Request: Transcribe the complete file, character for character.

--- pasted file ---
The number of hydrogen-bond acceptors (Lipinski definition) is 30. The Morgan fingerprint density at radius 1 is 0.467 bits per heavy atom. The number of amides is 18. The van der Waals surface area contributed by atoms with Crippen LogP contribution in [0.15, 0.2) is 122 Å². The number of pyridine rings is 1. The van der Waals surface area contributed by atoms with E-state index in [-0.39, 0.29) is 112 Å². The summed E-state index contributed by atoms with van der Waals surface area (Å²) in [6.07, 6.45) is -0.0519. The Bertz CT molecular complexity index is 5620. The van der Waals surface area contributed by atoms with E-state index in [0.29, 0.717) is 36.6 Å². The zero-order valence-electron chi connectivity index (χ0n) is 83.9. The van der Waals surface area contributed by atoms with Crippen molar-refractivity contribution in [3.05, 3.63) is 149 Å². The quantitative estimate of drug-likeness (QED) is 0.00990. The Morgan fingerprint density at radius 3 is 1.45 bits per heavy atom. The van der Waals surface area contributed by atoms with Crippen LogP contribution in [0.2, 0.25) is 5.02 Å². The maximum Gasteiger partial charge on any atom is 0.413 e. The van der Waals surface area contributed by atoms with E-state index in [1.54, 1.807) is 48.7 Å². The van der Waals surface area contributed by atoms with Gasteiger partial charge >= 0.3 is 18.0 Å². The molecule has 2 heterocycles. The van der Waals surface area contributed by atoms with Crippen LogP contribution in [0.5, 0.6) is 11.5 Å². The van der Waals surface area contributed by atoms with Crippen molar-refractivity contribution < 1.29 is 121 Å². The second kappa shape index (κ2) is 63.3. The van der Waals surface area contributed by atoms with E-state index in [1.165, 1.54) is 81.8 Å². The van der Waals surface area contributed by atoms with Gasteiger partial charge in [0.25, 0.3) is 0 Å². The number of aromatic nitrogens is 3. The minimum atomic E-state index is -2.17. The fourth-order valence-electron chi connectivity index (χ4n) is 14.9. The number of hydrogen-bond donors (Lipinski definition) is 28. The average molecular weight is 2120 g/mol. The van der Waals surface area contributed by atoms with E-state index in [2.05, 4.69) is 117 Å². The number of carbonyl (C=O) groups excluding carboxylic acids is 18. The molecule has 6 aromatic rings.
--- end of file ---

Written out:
The number of hydrogen-bond acceptors (Lipinski definition) is 30. The Morgan fingerprint density at radius 1 is 0.467 bits per heavy atom. The number of amides is 18. The van der Waals surface area contributed by atoms with Crippen LogP contribution in [0.15, 0.2) is 122 Å². The number of pyridine rings is 1. The van der Waals surface area contributed by atoms with E-state index in [-0.39, 0.29) is 112 Å². The summed E-state index contributed by atoms with van der Waals surface area (Å²) in [6.07, 6.45) is -0.0519. The Bertz CT molecular complexity index is 5620. The van der Waals surface area contributed by atoms with E-state index in [0.29, 0.717) is 36.6 Å². The zero-order valence-electron chi connectivity index (χ0n) is 83.9. The van der Waals surface area contributed by atoms with Crippen molar-refractivity contribution in [3.05, 3.63) is 149 Å². The quantitative estimate of drug-likeness (QED) is 0.00990. The Morgan fingerprint density at radius 3 is 1.45 bits per heavy atom. The van der Waals surface area contributed by atoms with Crippen LogP contribution in [0.2, 0.25) is 5.02 Å². The maximum Gasteiger partial charge on any atom is 0.413 e. The van der Waals surface area contributed by atoms with E-state index in [1.54, 1.807) is 48.7 Å². The van der Waals surface area contributed by atoms with Gasteiger partial charge >= 0.3 is 18.0 Å². The molecule has 2 heterocycles. The van der Waals surface area contributed by atoms with Crippen LogP contribution in [0.5, 0.6) is 11.5 Å². The van der Waals surface area contributed by atoms with Crippen molar-refractivity contribution < 1.29 is 121 Å². The second kappa shape index (κ2) is 63.3. The van der Waals surface area contributed by atoms with E-state index in [1.165, 1.54) is 81.8 Å². The van der Waals surface area contributed by atoms with Gasteiger partial charge in [0.25, 0.3) is 0 Å². The number of aromatic nitrogens is 3. The minimum atomic E-state index is -2.17. The fourth-order valence-electron chi connectivity index (χ4n) is 14.9. The number of hydrogen-bond donors (Lipinski definition) is 28. The average molecular weight is 2120 g/mol. The van der Waals surface area contributed by atoms with E-state index in [2.05, 4.69) is 117 Å². The number of carbonyl (C=O) groups excluding carboxylic acids is 18. The molecule has 6 aromatic rings.